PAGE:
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Queensland is establishing two further hydrogen clusters in Gladstone and Toowoomba as the state positions itself as a hydrogen technology leader.

The State Government has committed $100,000 through a partnership with NERA (National Energy Resources Australia) to establish the new clusters, which will work with the established H2Q cluster in Brisbane.

Hydrogen Minister Mick de Brenni said the State Government would provide Gladstone Engineering Alliance (GEA) and Toowoomba and Surat Basin Enterprise (TSBE) with $50,000 each to progress their cluster strategies. 

“Backing clusters in Gladstone and Toowoomba will drive the development of Queensland’s hydrogen supply chain in a way that delivers jobs for regional Queenslanders in areas like components and materials manufacturing for this new technology,” Mr de Brenni said. 

“With our Hydrogen Industry Strategy and the support of NERA, the conversation has very much shifted from ‘if’ to ‘when’ commercially viable domestic and export-scale renewable hydrogen becomes a reality here in Queensland.” 

TSBE chief executive officer Ali Davenport said it was exciting for the region to be part of a globally significant hydrogen industry that could create thousands of new jobs and increase Australia’s GDP by up to $26 billion.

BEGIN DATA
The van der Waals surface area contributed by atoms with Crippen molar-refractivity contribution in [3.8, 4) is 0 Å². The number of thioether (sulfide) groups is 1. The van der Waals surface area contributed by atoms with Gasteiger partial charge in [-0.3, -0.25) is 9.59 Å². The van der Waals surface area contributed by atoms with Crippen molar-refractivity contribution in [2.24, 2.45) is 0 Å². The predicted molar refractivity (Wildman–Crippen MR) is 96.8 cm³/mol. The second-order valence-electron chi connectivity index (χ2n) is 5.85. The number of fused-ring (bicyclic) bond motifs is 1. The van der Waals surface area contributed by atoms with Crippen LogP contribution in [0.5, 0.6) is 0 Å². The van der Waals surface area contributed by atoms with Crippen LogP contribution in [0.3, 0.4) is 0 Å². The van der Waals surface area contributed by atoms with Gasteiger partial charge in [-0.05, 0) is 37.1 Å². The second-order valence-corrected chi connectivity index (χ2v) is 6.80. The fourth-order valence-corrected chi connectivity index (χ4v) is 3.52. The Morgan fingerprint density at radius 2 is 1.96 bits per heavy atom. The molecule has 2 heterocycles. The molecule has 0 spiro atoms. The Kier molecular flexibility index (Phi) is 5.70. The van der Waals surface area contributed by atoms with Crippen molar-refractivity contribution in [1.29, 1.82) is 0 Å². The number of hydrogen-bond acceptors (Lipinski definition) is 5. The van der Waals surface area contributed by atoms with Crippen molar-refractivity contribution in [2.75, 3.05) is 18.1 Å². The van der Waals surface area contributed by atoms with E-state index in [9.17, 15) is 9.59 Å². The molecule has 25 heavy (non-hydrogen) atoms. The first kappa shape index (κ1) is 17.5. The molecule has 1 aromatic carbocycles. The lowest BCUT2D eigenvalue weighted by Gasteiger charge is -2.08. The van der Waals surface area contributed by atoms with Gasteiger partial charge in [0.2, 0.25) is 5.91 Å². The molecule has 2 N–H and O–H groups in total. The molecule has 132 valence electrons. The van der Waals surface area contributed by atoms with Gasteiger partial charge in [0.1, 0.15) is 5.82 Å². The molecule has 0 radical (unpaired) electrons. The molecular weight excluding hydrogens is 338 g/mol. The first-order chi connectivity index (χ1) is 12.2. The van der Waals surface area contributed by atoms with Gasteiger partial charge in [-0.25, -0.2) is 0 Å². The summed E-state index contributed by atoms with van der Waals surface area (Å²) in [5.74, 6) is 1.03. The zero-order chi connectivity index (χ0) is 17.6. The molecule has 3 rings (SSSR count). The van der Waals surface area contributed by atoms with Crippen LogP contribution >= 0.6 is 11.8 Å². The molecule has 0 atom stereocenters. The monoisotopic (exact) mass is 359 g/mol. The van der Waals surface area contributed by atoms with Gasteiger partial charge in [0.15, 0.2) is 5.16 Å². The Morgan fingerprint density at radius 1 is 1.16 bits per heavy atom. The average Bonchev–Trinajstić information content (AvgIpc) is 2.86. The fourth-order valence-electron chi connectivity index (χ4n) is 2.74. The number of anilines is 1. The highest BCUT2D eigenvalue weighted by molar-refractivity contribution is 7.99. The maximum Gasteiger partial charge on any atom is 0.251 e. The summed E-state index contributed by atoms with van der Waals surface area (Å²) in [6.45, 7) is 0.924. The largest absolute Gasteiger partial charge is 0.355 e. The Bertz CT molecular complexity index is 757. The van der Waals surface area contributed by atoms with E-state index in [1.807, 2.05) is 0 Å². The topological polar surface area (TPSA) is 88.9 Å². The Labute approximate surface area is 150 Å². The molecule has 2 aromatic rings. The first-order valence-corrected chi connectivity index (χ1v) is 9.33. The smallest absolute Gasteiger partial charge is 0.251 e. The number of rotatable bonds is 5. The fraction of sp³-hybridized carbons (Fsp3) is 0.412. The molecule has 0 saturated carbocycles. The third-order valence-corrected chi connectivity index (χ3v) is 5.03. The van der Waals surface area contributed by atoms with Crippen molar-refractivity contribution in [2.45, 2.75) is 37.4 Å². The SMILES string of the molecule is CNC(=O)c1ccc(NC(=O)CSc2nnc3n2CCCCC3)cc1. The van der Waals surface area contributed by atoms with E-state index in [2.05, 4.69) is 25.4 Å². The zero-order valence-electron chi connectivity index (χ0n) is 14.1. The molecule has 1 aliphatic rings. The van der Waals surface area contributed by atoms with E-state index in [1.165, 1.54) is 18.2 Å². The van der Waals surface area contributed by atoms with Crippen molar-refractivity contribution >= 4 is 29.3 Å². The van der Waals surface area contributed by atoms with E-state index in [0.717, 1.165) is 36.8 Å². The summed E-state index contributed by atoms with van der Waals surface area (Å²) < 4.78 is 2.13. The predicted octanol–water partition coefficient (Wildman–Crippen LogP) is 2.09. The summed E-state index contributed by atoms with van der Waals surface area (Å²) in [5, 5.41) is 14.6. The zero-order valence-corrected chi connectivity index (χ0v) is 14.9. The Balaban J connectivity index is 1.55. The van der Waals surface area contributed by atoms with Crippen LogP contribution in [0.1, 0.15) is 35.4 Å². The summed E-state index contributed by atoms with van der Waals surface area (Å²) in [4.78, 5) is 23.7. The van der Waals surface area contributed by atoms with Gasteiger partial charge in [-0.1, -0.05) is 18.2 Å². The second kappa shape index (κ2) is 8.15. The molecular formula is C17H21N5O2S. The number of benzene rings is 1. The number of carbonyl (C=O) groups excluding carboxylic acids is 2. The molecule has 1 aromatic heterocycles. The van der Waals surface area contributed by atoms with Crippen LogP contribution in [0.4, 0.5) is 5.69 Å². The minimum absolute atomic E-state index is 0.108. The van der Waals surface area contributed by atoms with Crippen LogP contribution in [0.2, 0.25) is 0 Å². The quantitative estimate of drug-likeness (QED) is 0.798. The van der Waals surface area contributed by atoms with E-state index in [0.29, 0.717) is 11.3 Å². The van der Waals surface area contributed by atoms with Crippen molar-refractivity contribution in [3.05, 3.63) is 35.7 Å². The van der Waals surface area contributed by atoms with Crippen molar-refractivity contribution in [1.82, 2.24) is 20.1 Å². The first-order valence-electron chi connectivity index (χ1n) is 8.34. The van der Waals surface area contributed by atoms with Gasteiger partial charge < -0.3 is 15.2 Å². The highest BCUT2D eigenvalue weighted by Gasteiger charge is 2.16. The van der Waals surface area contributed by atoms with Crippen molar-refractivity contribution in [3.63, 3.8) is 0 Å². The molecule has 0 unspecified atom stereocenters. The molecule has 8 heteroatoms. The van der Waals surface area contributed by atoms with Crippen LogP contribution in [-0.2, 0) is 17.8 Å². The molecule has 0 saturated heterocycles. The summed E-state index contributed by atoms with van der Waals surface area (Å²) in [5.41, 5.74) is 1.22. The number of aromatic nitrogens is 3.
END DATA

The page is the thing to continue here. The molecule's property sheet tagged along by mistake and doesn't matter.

“This funding will help ensure that local Darling Downs companies are able to understand the opportunities around hydrogen and develop their capability to service this growing market,” she said.

It comes as TSBE prepares to host a hydrogen summit in Chinchilla on June 17 featuring national and global experts on hydrogen.

Mr de Brenni said the existing hydrogen cluster, H2Q, had already developed a detailed market analysis plan and was engaging with local businesses to develop new hydrogen technologies. 

To be officially announced at the 2021 Australian Hydrogen Conference, the two new clusters join the Hydrogen Technology Cluster Australia (H2TCA) — the national network of 13 clusters unveiled in February. 

NERA chief executive Miranda Taylor described the development as a crucial step for Queensland in building the skills, capacities and commercialisation opportunities necessary to unlock Australia’s enormous potential to create a globally competitive hydrogen industry.

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